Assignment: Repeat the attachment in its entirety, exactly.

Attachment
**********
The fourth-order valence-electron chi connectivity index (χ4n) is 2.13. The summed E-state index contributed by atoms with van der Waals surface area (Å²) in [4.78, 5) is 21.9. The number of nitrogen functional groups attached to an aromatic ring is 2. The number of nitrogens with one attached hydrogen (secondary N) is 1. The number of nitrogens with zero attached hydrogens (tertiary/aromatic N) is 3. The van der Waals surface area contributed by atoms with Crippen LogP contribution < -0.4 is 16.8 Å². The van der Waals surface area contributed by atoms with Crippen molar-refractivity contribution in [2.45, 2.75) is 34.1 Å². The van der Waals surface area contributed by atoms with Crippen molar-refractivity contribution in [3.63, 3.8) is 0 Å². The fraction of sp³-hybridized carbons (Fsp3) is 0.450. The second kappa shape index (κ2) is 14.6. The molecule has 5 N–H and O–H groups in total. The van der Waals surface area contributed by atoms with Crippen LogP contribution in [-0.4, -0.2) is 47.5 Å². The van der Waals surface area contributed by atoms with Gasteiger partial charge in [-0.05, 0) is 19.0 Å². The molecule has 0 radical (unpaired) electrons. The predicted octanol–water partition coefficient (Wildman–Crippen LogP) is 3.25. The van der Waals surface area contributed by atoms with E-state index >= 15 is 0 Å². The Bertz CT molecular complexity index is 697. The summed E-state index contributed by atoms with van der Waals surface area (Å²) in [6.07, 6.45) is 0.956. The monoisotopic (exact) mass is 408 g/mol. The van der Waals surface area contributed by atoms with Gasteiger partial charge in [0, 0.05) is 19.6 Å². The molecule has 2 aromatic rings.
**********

The fourth-order valence-electron chi connectivity index (χ4n) is 2.13. The summed E-state index contributed by atoms with van der Waals surface area (Å²) in [4.78, 5) is 21.9. The number of nitrogen functional groups attached to an aromatic ring is 2. The number of nitrogens with one attached hydrogen (secondary N) is 1. The number of nitrogens with zero attached hydrogens (tertiary/aromatic N) is 3. The van der Waals surface area contributed by atoms with Crippen LogP contribution < -0.4 is 16.8 Å². The van der Waals surface area contributed by atoms with Crippen molar-refractivity contribution in [2.45, 2.75) is 34.1 Å². The van der Waals surface area contributed by atoms with Crippen molar-refractivity contribution in [3.63, 3.8) is 0 Å². The fraction of sp³-hybridized carbons (Fsp3) is 0.450. The second kappa shape index (κ2) is 14.6. The molecule has 5 N–H and O–H groups in total. The van der Waals surface area contributed by atoms with Crippen LogP contribution in [-0.4, -0.2) is 47.5 Å². The van der Waals surface area contributed by atoms with Gasteiger partial charge in [-0.05, 0) is 19.0 Å². The molecule has 0 radical (unpaired) electrons. The predicted octanol–water partition coefficient (Wildman–Crippen LogP) is 3.25. The van der Waals surface area contributed by atoms with E-state index >= 15 is 0 Å². The Bertz CT molecular complexity index is 697. The summed E-state index contributed by atoms with van der Waals surface area (Å²) in [6.07, 6.45) is 0.956. The monoisotopic (exact) mass is 408 g/mol. The van der Waals surface area contributed by atoms with Gasteiger partial charge in [0, 0.05) is 19.6 Å². The molecule has 2 aromatic rings.